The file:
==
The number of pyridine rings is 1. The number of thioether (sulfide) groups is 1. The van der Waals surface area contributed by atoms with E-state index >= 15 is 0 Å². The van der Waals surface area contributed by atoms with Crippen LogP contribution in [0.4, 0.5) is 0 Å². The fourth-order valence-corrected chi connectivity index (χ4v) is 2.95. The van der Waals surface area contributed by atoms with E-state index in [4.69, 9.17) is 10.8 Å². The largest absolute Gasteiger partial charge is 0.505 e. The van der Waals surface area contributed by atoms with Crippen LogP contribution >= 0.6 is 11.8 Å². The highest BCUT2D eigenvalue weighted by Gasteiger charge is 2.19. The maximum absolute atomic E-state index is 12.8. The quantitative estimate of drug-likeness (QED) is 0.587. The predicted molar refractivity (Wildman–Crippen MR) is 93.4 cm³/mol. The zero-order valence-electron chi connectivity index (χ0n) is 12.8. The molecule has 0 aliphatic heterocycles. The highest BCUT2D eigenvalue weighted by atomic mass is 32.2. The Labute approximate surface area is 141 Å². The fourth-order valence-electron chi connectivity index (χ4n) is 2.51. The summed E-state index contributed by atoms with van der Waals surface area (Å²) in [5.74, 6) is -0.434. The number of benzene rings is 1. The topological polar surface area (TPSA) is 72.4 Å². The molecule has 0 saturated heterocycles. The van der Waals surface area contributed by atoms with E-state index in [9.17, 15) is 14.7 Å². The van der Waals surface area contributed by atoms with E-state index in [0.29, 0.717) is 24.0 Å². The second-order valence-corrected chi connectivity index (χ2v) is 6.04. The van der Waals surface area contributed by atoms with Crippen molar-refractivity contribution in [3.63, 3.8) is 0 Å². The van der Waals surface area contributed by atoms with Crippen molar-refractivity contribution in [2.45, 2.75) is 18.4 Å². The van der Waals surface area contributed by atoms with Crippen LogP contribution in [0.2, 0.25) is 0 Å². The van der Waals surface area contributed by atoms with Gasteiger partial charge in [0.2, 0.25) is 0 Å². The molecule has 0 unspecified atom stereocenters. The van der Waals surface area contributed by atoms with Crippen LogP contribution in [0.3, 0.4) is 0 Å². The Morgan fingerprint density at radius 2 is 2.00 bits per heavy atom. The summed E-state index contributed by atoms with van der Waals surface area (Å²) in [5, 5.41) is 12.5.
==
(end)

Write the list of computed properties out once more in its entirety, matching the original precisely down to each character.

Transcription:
The number of pyridine rings is 1. The number of thioether (sulfide) groups is 1. The van der Waals surface area contributed by atoms with E-state index >= 15 is 0 Å². The van der Waals surface area contributed by atoms with Crippen LogP contribution in [0.4, 0.5) is 0 Å². The fourth-order valence-corrected chi connectivity index (χ4v) is 2.95. The van der Waals surface area contributed by atoms with E-state index in [4.69, 9.17) is 10.8 Å². The largest absolute Gasteiger partial charge is 0.505 e. The van der Waals surface area contributed by atoms with Crippen LogP contribution >= 0.6 is 11.8 Å². The highest BCUT2D eigenvalue weighted by Gasteiger charge is 2.19. The maximum absolute atomic E-state index is 12.8. The quantitative estimate of drug-likeness (QED) is 0.587. The predicted molar refractivity (Wildman–Crippen MR) is 93.4 cm³/mol. The zero-order valence-electron chi connectivity index (χ0n) is 12.8. The molecule has 0 aliphatic heterocycles. The highest BCUT2D eigenvalue weighted by atomic mass is 32.2. The Labute approximate surface area is 141 Å². The fourth-order valence-electron chi connectivity index (χ4n) is 2.51. The summed E-state index contributed by atoms with van der Waals surface area (Å²) in [5.74, 6) is -0.434. The number of benzene rings is 1. The topological polar surface area (TPSA) is 72.4 Å². The molecule has 0 saturated heterocycles. The van der Waals surface area contributed by atoms with E-state index in [9.17, 15) is 14.7 Å². The van der Waals surface area contributed by atoms with E-state index in [0.29, 0.717) is 24.0 Å². The second-order valence-corrected chi connectivity index (χ2v) is 6.04. The van der Waals surface area contributed by atoms with Crippen molar-refractivity contribution in [3.63, 3.8) is 0 Å². The van der Waals surface area contributed by atoms with Crippen molar-refractivity contribution in [2.45, 2.75) is 18.4 Å². The van der Waals surface area contributed by atoms with Crippen LogP contribution in [0.2, 0.25) is 0 Å². The van der Waals surface area contributed by atoms with Gasteiger partial charge in [0.2, 0.25) is 0 Å². The molecule has 0 unspecified atom stereocenters. The van der Waals surface area contributed by atoms with Crippen LogP contribution in [0.3, 0.4) is 0 Å². The Morgan fingerprint density at radius 2 is 2.00 bits per heavy atom. The summed E-state index contributed by atoms with van der Waals surface area (Å²) in [5, 5.41) is 12.5.